Hebrews 10:15-26 “The Holy Spirit also testifies to us about this. First he says: ‘This is the covenant I will make with them after that time, says the Lord. I will put my laws in their hearts, and I will write them on their minds.’ Then he adds: ‘Their sins and lawless acts I will remember no more.’ And where these have been forgiven, there is no longer any sacrifice for sin. Therefore, brothers, since we have confidence to enter the Most Holy Place by the blood of Jesus, by a new and living way opened for us through the curtain, that is, his body, and since we have a great priest over the house of God, let us draw near to God with a sincere heart in full assurance of faith, having our hearts sprinkled to cleanse us from a guilty conscience and having our bodies washed with pure water. Let us hold unswervingly to the hope we profess, for he who promised is faithful. And let us consider how we may spur one another on toward love and good deeds. Let us not give up meeting together, as some are in the habit of doing, but let us encourage one another—and all the more as you see the Day approaching.”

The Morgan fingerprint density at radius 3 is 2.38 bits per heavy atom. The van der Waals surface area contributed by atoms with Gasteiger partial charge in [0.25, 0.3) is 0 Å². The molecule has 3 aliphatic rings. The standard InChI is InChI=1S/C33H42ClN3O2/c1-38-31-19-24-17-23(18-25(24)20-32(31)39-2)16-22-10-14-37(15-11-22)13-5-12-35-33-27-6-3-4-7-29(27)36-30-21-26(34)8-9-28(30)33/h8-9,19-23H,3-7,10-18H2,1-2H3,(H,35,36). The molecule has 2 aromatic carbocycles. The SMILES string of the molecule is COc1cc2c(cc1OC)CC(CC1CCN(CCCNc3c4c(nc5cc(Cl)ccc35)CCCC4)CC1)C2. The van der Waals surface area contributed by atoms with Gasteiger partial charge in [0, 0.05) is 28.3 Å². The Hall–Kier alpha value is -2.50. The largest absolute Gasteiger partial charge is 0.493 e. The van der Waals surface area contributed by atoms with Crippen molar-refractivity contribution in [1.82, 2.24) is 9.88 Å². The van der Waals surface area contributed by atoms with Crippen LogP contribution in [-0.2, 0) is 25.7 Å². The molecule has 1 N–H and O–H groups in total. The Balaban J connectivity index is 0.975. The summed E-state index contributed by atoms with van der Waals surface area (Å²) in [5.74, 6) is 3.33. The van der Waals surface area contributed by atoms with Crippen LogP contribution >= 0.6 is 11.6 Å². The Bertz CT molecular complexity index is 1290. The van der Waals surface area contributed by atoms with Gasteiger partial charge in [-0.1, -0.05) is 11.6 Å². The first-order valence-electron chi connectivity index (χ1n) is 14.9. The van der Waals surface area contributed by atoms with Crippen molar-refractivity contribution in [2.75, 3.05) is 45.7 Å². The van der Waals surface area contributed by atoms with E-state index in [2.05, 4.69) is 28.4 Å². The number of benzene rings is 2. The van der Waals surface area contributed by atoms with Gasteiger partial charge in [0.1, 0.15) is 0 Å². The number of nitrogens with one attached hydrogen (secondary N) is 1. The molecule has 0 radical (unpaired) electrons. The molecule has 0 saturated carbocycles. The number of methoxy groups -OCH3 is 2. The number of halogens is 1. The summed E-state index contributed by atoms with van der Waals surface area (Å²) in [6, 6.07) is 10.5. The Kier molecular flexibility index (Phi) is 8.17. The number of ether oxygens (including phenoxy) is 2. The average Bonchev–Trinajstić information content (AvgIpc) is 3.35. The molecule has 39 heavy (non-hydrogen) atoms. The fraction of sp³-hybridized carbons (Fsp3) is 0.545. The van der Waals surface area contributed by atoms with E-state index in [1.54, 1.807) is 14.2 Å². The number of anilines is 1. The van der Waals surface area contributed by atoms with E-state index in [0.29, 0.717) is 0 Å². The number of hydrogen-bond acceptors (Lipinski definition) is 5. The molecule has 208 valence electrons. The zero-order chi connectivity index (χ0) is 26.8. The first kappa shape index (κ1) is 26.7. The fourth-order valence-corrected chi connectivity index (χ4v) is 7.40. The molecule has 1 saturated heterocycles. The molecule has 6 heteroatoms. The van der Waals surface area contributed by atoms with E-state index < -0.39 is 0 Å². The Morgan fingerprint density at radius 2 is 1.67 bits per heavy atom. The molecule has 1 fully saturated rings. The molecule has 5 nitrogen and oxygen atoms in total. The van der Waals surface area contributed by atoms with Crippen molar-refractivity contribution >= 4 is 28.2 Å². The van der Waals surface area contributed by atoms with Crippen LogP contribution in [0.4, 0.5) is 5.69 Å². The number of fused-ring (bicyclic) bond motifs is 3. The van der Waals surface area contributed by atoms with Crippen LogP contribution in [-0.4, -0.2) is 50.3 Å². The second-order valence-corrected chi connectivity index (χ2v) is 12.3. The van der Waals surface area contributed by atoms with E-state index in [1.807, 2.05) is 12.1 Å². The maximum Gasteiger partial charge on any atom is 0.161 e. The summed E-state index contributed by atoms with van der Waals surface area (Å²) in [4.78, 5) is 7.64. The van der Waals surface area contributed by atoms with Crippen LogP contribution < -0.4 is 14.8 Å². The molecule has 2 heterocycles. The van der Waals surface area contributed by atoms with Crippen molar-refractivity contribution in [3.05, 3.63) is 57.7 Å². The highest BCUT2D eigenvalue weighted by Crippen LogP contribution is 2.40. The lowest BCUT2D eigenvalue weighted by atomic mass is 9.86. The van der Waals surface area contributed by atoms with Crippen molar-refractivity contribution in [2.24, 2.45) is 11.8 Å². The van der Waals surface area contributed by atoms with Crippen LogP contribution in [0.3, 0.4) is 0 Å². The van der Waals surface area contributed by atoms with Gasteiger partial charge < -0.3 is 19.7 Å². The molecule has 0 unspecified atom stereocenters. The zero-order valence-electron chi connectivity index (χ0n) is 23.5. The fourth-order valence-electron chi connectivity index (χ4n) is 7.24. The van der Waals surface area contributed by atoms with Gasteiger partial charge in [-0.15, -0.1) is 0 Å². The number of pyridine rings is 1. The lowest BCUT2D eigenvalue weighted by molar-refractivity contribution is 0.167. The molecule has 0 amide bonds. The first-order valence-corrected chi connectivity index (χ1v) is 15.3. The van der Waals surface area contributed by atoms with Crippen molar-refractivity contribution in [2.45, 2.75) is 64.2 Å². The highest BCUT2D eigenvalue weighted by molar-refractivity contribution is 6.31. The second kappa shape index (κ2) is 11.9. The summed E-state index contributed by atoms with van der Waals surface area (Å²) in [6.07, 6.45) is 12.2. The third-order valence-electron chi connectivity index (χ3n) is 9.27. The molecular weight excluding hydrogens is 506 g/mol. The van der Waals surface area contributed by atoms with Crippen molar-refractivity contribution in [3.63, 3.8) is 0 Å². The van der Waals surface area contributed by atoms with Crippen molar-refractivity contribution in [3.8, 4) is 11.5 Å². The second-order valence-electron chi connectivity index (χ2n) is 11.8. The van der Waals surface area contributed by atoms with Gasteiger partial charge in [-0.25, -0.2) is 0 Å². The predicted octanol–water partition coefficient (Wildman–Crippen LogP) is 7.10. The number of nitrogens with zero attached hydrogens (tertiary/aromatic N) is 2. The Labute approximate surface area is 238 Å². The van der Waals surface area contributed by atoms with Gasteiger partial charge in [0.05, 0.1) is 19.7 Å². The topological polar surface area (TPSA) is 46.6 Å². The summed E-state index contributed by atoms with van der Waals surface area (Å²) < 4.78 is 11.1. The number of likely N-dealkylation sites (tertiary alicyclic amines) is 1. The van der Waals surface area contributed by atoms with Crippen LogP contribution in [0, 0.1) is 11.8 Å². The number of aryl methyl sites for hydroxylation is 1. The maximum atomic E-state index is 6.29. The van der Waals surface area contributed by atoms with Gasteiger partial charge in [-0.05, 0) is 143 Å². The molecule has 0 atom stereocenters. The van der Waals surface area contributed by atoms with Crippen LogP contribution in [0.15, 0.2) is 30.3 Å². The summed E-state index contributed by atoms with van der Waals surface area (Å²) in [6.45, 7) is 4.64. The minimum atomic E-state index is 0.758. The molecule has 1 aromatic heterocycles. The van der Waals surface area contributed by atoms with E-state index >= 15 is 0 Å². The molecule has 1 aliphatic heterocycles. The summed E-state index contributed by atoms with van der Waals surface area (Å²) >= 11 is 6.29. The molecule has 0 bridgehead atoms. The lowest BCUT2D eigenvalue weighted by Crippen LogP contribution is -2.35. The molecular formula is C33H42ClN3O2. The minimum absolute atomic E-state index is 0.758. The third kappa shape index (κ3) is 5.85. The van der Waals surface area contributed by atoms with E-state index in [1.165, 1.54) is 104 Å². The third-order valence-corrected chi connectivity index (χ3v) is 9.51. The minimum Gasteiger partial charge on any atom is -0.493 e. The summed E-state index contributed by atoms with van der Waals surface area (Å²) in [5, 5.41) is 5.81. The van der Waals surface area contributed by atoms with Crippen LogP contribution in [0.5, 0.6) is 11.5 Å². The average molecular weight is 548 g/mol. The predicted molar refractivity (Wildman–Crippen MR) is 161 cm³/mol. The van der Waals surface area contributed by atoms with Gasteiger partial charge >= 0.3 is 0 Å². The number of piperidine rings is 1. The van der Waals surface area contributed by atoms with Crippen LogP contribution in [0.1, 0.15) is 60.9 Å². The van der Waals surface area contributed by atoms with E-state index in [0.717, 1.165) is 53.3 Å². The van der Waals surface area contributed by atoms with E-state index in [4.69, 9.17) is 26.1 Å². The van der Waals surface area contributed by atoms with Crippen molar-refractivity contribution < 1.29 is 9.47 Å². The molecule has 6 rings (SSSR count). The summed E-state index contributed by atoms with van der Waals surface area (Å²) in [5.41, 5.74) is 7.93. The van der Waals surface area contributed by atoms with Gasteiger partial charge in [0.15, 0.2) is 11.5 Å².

All quotes are from the NIV Bible. Emphasis added.

Saturday, November 3, 2007

Job's Interaction with God

So I wanted to write something really good and deep, because it’s been a while since I’ve really written anything, but I decided that I can’t say what I want to say any better than the Maker Himself has said.

To give a little context, Job was a well-known man in his city, had a large family and numerous assets, and then lost it all because God spoke of him to Satan. God said, “Have you considered My servant Job, that there is not like him on the earth, a blameless and upright man, one who fears God and shuns evil?” Satan responded by saying that God had protected Job, and if He removed His protection, Job would curse God. God then allowed Satan to afflict Job.

Job never cursed God, but he did question (raise accusations against) Him and request his own death. After Job’s friends attempted to counsel him, God answered Job out of a storm (whirlwind) and said the following (and oh, so much more!):